When I’m not happy, I listen to Perry Como and it gives me an instant happiness boost. I first heard his version of “”Magic Moments” (an exceptionally cheesy, sentimental song) in the car with my mother when I was in sixth grade and, for whatever reason, ever since then I’ve turned to him for “feel good” music.

Incidentally, one of the better (and more apocryphal) quotes on happiness is sometimes attributed to Perry Como: “Happiness is a byproduct of making other people happy.”
If Debt-Free U can help people make college selection and financing decisions that will enable them to have a shot at the happy life that I believe everyone deserves, I’ll be happy.

* I was intrigued by this study which suggests that people who have something to do, even something pointless, are happier than those who are idle. One question about the study, however: the “something to do” was to take a walk, which itself boosts happiness. So was the effect from the mere activity or from the walking?

* If you’d like to sign up for my free monthly newsletter, which highlights the best of the month’s material from the blog and the Facebook Page, sign up here or email me at grubin at gretchenrubin dot com (just write “newsletter” in the subject line). About 49,000 people get it.

7 Tips for Dealing with a Sweetheart Who Is Constantly Crabby.

Every Wednesday is Tip Day.
This Wednesday: 7 tips for dealing with a sweetheart who is crabby all the time.

If you’re in a relationship, your sweetheart’s happiness matters a lot to you. Not only because you care about that person’s happiness, but also because — due to a phenomenon called emotional contagion — you’re very likely to “catch” that mood. Unfortunately, bad moods are more catching than good moods.

What do you do if the love of your life is driving you crazy by being crabby all the time? Try thinking about these factors:

1.Does your sweetheart seem grouchy and overwhelmed? Maybe he or she isn’t getting enough sleep. Sleep is hugely important to mood and energy. If your sweetheart’s sleep is being interrupted or curtailed, figure out ways to help if you can. Turn out the light earlier, let your sweetheart sleep later at least some days of the week, work out a schedule so you two take turns getting a decent night’s sleep. Or if insomnia is the problem, help your sweetheart work on building good sleep habits: getting a little exercise, making the room very dark, spending the time before bed in a soothing activity, etc. (For more tips on getting good sleep, look here.)

2. Does your sweetheart nag a lot? Just for a week or two, try to accommodate that nagging. If you’re being nagged to do a task that you plan to do, go ahead and do it at the first opportunity. Sure, maybe you’re right that it doesn’t have to be done today, but just do it today anyway. If you’re being nagged to do a task that you have no intention of doing, tell your sweetheart. Don’t keep procrastinating in the hopes that the chore will be forgotten.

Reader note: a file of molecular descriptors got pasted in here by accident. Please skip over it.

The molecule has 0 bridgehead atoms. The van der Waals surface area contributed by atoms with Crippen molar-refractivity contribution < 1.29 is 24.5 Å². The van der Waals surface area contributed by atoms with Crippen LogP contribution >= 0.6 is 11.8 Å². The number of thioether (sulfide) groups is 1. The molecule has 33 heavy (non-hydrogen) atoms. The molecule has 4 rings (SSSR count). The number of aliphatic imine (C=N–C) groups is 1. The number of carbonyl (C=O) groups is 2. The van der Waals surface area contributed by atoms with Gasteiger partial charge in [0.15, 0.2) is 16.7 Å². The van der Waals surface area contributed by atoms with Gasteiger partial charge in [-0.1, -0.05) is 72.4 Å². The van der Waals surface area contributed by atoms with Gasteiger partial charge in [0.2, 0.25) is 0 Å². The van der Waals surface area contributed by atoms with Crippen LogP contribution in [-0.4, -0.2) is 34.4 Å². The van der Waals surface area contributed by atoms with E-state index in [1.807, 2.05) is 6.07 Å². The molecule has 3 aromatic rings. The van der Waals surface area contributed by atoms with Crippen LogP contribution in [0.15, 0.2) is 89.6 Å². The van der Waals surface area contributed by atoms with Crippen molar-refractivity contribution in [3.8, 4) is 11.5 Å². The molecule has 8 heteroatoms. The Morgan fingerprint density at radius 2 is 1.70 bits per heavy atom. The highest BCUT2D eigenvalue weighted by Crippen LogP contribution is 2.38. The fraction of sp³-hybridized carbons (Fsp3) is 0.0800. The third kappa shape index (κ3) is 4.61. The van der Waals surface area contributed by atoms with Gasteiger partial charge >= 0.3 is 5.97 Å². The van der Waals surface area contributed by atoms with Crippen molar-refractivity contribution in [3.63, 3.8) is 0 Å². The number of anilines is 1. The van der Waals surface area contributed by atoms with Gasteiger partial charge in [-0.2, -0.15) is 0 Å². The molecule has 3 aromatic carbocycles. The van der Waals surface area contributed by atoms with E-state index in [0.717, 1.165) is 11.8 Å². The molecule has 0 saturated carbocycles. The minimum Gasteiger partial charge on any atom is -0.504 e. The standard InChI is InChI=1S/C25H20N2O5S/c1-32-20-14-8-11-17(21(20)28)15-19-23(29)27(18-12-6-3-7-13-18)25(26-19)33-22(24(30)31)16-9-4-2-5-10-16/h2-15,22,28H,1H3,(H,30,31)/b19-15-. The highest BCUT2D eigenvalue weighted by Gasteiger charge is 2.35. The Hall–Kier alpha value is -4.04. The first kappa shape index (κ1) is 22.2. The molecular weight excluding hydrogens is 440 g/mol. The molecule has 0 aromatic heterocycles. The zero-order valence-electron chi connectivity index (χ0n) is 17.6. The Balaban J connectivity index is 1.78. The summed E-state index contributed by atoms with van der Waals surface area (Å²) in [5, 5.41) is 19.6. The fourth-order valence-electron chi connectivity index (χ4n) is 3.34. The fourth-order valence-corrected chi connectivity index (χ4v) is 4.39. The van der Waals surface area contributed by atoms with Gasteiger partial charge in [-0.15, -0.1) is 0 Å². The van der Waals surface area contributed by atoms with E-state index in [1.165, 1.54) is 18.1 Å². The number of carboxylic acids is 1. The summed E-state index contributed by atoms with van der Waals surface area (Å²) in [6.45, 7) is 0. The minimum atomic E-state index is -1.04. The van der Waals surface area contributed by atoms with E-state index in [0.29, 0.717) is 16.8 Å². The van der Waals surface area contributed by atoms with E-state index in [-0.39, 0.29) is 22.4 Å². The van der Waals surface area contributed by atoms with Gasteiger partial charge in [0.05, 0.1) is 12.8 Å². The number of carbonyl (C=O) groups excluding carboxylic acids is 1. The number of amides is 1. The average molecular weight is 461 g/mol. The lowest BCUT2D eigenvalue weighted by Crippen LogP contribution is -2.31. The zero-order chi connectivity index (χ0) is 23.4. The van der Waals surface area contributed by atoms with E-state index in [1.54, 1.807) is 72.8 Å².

3. Is your sweetheart crabby about being nagged? Try these tips to stop yourself from nagging. (This is hard, true, but worth the effort.)

4. Does your sweetheart seem unable to make time for fun? Try making some fun plans. Just saying, “Hey, let’s go to a movie,” isn’t sufficient. Pick an activity your sweetheart would enjoy, arrange for a babysitter if necessary, make reservations or buy tickets if necessary, take care of any tasks that need to be cleared out of the way before your sweetheart can relax.

If your sweetheart seems unable to be able to have fun on vacation, take a look at how he or she is spending the day. Reading on the beach, or chasing after little kids with a bottle of sunscreen? Rock climbing, or taking the kids to see a movie starring chipmunks? I think it was Jerry Seinfeld who said, “There’s no such thing as fun for the whole family,” but try to arrange a vacation so that all family members can have fun, according to their own idea of fun, at least some of the time.

6. Is your sweetheart crabby due to chronic pain? Chronic pain, even if at a relatively low level, can really tax people’s moods. Encourage your sweetheart to take pain reliever, see a doctor, keep up with physical therapy, try acupuncture, start meditating, or whatever you think might work – and don’t just talk about it, take steps to help your sweetheart get help. Get recommendations, do research, make phone calls, pick up prescriptions, accompany your sweetheart to an appointment, give reminders, track symptoms…whatever is appropriate.

When I’ve had chronic pain, I often denied it. I kept telling myself I was getting better, even when I wasn’t. Then, after I finally sought help, relief came fast. I endured several months of nagging eye pain that was cured by a quick trip to the eye doctor and a bottle of drops. I had excruciating back pain that was substantially relieved after I saw the physical therapist that my father-in-law had been recommending for months. Of course, sadly, chronic pain often doesn’t have an easy solution. But whatever the problem is, it’s worth trying to address it. Sometimes we need a little push to seek help.

7. Does your sweetheart’s crabbiness seem to go beyond the normal range of crabbiness? Persistent low energy or insomnia, feeling paralyzed, difficulty concentrating, loss of appetite or overeating, persistent sad or empty feelings, feeling guilty or worthless, pains that don’t go away…these kinds of symptoms can indicate depression, and depression can be very serious. Figure out a way to get help!

Now, as you look at this list, you might think, “Wait, my sweetheart, while not depressed, is quite crabby, and the crabby one is the one who needs to change. But all these tips are things that I’m supposed to do.” True! The fact is, with a happiness project, the only person you can change is yourself. But if you change, a relationship changes, and if you behave differently, you may find your sweetheart’s crabbiness lifting.

What am I missing? Have you found other good ways to cope with crabbiness? I have a strong tendency toward the crabby, so I spend a lot of time thinking about it.